Action Center

A Decision between Employers and Employees

SB 7 and SB 12 expand the type of employees who receive annual paid sick leave, broadens the definition of family members for leave purposes, increases the rate at which leave is accrued, and broadens the way leave days can be used. 

As Governor Lamont told the CT Mirror when he first ran for governor, “we deal with sick leave just fine at the small-business level where I live,” indicating skepticism towards governmental intervention by stating, “I’m not sure I need the government stepping in and putting another mandate on businesses like mine.” 

Paid sick leave is a great benefit to workers in Connecticut, and most employers voluntarily offer this benefit.  Employers that offer this benefit may very well enjoy a better relationship with their employees, and hopefully reap the benefit of a more productive and stable business -- a mutually beneficial exchange. 

SB 7, SB 12, and HB 5166 present a significant expansion of state government intervention into this mutual beneficial exchange which will have negative consequences for the Connecticut economy. Frank Ricci's testimony on the bills before the Labor and Public Employees Committee speaks volumes: 

"These bills from the Governor’s office and the Labor Committee are completely one-sided. Government must balance workers’ interests with those of taxpayers, citizens, and job creators — leaving it to labor organizations to serve as workers’ advocates. It’s worth noting that the National Labor Relations Act already provides private employees robust organizing rights to workers in our state. We have witnessed local organizing drives at Starbucks, resulting in a new unionized workforce where employees can bargain with their employer. 

Private negotiations allow workers and job creators alike to work out mutually agreeable solutions to their issues. By contrast, through these bills, state government is imposing mandates without benefit of specialized knowledge or experience, acting as employees’ partisans without regard for the needs of the Connecticut economy or small business.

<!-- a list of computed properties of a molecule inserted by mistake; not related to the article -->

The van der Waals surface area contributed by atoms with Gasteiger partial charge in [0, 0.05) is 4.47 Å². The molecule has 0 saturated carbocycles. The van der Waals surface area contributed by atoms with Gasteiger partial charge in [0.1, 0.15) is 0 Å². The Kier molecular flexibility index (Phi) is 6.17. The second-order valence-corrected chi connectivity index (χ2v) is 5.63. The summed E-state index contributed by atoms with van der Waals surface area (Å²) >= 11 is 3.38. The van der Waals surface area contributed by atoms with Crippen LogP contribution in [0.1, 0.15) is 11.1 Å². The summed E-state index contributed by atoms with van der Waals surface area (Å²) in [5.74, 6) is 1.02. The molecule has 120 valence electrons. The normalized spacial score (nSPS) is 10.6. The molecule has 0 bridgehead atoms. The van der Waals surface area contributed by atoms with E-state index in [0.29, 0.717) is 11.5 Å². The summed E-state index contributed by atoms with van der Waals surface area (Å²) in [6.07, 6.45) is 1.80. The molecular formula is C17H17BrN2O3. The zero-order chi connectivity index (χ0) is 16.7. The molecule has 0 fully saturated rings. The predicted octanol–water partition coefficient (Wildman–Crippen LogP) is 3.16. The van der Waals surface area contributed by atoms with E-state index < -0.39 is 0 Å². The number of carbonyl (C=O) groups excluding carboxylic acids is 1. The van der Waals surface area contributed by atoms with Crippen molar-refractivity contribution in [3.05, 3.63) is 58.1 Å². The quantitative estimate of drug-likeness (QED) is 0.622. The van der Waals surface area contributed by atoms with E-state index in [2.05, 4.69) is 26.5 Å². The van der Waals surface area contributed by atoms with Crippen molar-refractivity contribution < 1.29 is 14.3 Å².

Mandating more paid sick days will increase the costs of doing business, which is likely to be passed on both to consumers in the form of higher prices and to employees in the form of reduced benefits or wages. It could also lead to negative economic consequences such as job losses, reduced investment, and decreased competitiveness. It will certainly deter any new company from deciding to locate in Connecticut. 

What’s more, it presumes that employees prefer expanded benefits to more take-home pay. Isn’t it possible that many people would prefer higher salaries over added benefits? And shouldn’t the state allow employees to make these decisions for themselves? 

Such arbitrary regulations create inequities in the employee/employer relationship that can result in job cuts, barriers to growth and erosion of the state’s tax bases. For Connecticut to flourish, our small businesses must be able to prosper and compete with the big chains that can better absorb such expensive new regulations.” 

Submit testimony here

To find out more on this topic and other legislation currently before the General Assembly, please visit our Take Action page. 

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